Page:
Guided Trips

FISHING REPORT AND SYNOPSIS: 10/17/2017

Fishing is excellent in the Great Smoky Mountains National Park now. We have had a couple of shots of rain the last week and a half which has helped keep the streams flowing strong for this time of year. The cool overnight temperatures will get the brown and brook trout seriously thinking about spawning. Please be careful this time of year and avoid walking on fine sand and gravel in riffles and tailouts. Leave the spawning trout alone so they can do their thing. When you find brook or brown trout that aren't spawning, they are aggressive and looking to feed. Recent guide trips on brook trout waters have been anywhere from good to excellent. Streams with rainbows and browns have been excellent as well. There are good numbers of fish to be caught in the Park right now!

A variety of bugs have been hatching lately. On cloudy days, Blue-winged Olives have hatched along with some other small mayflies. Various caddis, including the Great Autumn Brown Sedges (often referred to as October Caddis by locals) are hatching and provide a nice bite for the trout. Little Black stoneflies are hatching as well. Fish are eating both dry fly and nymph imitations and even still hitting some terrestrials. Don't forget your beetle, ant, and inchworm fly box. A Parachute Adams or Yellow or Orange Stimulator should work well for a dry fly. Smaller bead head Pheasant Tail nymphs should work as a dropper. Caddis pupa are also catching a lot of fish as are stonefly nymphs.

On the Caney Fork, things have been tough lately. The river has been running warmer than is normal this time of year because of heavy generation earlier this year and also with a stain due to the sluice gate operations. Work has been underway to install vented turbines on the generators and they have been working to try and tweak them to improve dissolved oxygen. One day, we were floating and they were checking the DO and found it at 1.5 ppm. If I remember correctly, the minimum target is 6 ppm. Obviously 1.5 is way too low. Trout were sitting along the banks and in back eddies gasping for oxygen. Hopefully all of this won't have too much of a long term effect on the fishery, but needless to say, things are a bit difficult as of right now. Cooler weather should help. Once the lake turns over, oxygen and clarity will improve quickly.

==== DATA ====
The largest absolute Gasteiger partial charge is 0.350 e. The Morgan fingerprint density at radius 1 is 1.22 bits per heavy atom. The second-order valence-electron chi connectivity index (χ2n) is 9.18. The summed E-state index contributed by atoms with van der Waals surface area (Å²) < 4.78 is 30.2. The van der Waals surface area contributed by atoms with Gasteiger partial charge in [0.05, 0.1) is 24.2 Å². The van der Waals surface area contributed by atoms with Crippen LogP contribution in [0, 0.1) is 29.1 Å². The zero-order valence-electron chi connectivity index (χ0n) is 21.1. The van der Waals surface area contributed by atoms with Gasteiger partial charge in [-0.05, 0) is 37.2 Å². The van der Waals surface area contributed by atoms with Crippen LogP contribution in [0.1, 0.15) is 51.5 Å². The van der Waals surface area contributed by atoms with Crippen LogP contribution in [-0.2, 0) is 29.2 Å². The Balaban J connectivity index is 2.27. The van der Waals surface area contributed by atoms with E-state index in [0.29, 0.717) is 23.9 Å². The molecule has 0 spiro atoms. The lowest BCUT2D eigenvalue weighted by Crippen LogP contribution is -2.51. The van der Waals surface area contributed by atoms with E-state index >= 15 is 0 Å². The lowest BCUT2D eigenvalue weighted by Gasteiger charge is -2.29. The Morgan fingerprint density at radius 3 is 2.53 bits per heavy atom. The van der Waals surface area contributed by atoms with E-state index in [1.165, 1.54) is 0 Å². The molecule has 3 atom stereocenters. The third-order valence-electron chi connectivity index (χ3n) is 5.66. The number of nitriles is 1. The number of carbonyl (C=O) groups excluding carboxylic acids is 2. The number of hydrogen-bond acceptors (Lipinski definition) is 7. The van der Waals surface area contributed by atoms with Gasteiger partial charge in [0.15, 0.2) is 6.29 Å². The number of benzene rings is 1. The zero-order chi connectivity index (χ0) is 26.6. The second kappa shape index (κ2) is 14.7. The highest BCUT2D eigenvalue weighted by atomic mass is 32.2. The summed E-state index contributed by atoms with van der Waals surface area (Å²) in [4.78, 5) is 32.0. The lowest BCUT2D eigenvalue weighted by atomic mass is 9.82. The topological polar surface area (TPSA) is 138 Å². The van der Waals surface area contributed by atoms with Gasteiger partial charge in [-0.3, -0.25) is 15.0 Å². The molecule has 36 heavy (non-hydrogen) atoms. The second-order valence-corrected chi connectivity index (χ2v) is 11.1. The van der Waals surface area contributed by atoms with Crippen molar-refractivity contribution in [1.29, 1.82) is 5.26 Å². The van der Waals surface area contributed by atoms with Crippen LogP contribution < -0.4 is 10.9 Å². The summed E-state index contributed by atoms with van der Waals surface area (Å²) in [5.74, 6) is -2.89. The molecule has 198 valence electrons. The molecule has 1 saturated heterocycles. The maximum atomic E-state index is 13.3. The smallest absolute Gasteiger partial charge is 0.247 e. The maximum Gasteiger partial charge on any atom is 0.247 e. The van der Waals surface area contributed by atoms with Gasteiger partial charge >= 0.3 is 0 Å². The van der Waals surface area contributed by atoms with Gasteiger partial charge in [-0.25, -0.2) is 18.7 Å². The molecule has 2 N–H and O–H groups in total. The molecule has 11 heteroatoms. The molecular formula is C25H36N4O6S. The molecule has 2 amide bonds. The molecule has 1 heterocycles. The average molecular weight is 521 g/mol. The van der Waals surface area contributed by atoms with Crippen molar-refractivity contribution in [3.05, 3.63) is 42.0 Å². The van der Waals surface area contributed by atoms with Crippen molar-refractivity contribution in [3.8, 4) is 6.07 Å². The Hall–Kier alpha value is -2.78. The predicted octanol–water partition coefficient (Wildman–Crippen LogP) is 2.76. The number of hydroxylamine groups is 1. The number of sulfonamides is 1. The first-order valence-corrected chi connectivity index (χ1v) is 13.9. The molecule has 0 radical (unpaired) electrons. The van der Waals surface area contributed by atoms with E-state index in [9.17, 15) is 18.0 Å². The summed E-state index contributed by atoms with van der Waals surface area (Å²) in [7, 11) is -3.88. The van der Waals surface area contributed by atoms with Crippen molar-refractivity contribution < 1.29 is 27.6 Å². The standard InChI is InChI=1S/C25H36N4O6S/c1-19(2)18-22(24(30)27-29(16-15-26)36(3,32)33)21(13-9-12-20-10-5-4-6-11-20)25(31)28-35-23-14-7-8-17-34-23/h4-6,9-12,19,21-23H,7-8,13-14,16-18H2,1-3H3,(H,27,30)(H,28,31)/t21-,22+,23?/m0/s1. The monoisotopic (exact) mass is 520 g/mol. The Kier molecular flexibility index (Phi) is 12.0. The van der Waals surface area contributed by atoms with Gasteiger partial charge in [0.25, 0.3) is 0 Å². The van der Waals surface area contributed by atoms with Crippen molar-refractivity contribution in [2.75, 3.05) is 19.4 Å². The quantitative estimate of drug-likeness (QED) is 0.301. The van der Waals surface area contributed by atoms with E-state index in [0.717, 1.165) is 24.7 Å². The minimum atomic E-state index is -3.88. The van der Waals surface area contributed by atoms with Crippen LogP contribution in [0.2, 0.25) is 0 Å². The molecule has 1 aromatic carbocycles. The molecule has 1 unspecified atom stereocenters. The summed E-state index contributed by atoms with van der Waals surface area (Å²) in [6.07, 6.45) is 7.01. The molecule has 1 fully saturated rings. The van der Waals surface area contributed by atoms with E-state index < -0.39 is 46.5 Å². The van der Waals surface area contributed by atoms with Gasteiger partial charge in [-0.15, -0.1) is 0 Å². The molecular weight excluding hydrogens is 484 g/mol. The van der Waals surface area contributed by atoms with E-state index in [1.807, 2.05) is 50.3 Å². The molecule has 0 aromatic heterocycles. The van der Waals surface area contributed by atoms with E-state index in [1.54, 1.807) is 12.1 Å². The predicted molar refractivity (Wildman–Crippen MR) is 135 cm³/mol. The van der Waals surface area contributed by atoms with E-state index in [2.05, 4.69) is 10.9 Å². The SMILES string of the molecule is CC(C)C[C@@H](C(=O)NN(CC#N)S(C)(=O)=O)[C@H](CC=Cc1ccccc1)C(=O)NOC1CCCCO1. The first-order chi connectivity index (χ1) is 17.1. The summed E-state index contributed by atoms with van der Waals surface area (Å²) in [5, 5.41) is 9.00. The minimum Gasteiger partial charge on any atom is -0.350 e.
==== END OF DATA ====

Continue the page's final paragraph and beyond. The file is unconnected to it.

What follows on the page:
The Clinch River has been fishing well if you can hit it on low water days. Small nymphs and midges will get the job done here.

Smallmouth bass are about done for the year, but we will be back out on the musky streams again soon looking for the toothy critters. This is tough fishing, but the rewards can be sizable.

Photo of the Month: Night Time Hog

Photo of the Month: Night Time Hog

Thursday, February 22, 2007

Is it Spring Yet?

As spring break approaches, I have been hoping that the spring hatches would start and be in full swing by the first week in March. Despite some promising trends, it appears that the water temperatures are just not quite going to make it to the magical 50 degree mark just yet. However, we will have some rain moving in over the weekend here in East Tennessee and if we are lucky, it will be a warm rain and boost the water temps into the "good" zone. Will it be enough to get the bugs going? We can only hope...

Thankfully, the lack of strong hatches doesn't mean that fish cannot be caught. I made yet another trip up to the Hiwassee yesterday, this time only for a couple of hours. Once again, the generation pulse made for some fine dry fly fishing. There were more of the little stoneflies coming off than before so that is a good sign. The water from upriver has warmed a bit also which definitely can't hurt. The fish feasted heavily on the stoneflies for the first part of the pulse and then as the water slowly dropped back out, they started keying on a good hatch of TINY midges. Anyone that enjoys fishing very tiny flies to picky risers should try fishing the midge hatch on the Hiwassee. Of course, as always, evening on the Hiwassee is awesome!!!

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